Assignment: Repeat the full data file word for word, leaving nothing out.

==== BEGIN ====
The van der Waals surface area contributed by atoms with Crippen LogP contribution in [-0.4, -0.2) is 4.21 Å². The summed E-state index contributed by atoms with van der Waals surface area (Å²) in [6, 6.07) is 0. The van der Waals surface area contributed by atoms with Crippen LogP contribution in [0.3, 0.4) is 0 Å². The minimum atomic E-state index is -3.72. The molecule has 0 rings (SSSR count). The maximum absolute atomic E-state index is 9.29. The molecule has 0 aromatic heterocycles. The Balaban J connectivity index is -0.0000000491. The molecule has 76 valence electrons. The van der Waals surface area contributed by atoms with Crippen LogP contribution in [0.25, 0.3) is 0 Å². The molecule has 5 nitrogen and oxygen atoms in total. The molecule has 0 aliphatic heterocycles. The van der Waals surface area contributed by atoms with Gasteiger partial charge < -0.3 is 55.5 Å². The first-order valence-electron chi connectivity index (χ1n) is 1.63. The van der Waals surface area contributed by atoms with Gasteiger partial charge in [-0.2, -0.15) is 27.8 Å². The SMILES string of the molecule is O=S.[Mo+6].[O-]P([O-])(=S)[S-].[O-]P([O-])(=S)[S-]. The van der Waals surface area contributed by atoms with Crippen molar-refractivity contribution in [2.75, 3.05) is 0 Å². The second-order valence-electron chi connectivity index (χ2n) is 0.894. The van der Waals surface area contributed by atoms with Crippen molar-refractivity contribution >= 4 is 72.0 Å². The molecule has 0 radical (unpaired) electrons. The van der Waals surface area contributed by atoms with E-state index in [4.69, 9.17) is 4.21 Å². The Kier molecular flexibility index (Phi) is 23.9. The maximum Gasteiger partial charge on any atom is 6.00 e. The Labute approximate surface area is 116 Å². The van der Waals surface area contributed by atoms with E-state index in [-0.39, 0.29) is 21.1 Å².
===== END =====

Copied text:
The van der Waals surface area contributed by atoms with Crippen LogP contribution in [-0.4, -0.2) is 4.21 Å². The summed E-state index contributed by atoms with van der Waals surface area (Å²) in [6, 6.07) is 0. The van der Waals surface area contributed by atoms with Crippen LogP contribution in [0.3, 0.4) is 0 Å². The minimum atomic E-state index is -3.72. The molecule has 0 rings (SSSR count). The maximum absolute atomic E-state index is 9.29. The molecule has 0 aromatic heterocycles. The Balaban J connectivity index is -0.0000000491. The molecule has 76 valence electrons. The van der Waals surface area contributed by atoms with Crippen LogP contribution in [0.25, 0.3) is 0 Å². The molecule has 5 nitrogen and oxygen atoms in total. The molecule has 0 aliphatic heterocycles. The van der Waals surface area contributed by atoms with Gasteiger partial charge < -0.3 is 55.5 Å². The first-order valence-electron chi connectivity index (χ1n) is 1.63. The van der Waals surface area contributed by atoms with Gasteiger partial charge in [-0.2, -0.15) is 27.8 Å². The SMILES string of the molecule is O=S.[Mo+6].[O-]P([O-])(=S)[S-].[O-]P([O-])(=S)[S-]. The van der Waals surface area contributed by atoms with Crippen molar-refractivity contribution in [2.75, 3.05) is 0 Å². The second-order valence-electron chi connectivity index (χ2n) is 0.894. The van der Waals surface area contributed by atoms with Crippen molar-refractivity contribution >= 4 is 72.0 Å². The molecule has 0 radical (unpaired) electrons. The van der Waals surface area contributed by atoms with E-state index in [4.69, 9.17) is 4.21 Å². The Kier molecular flexibility index (Phi) is 23.9. The maximum Gasteiger partial charge on any atom is 6.00 e. The Labute approximate surface area is 116 Å². The van der Waals surface area contributed by atoms with E-state index in [-0.39, 0.29) is 21.1 Å².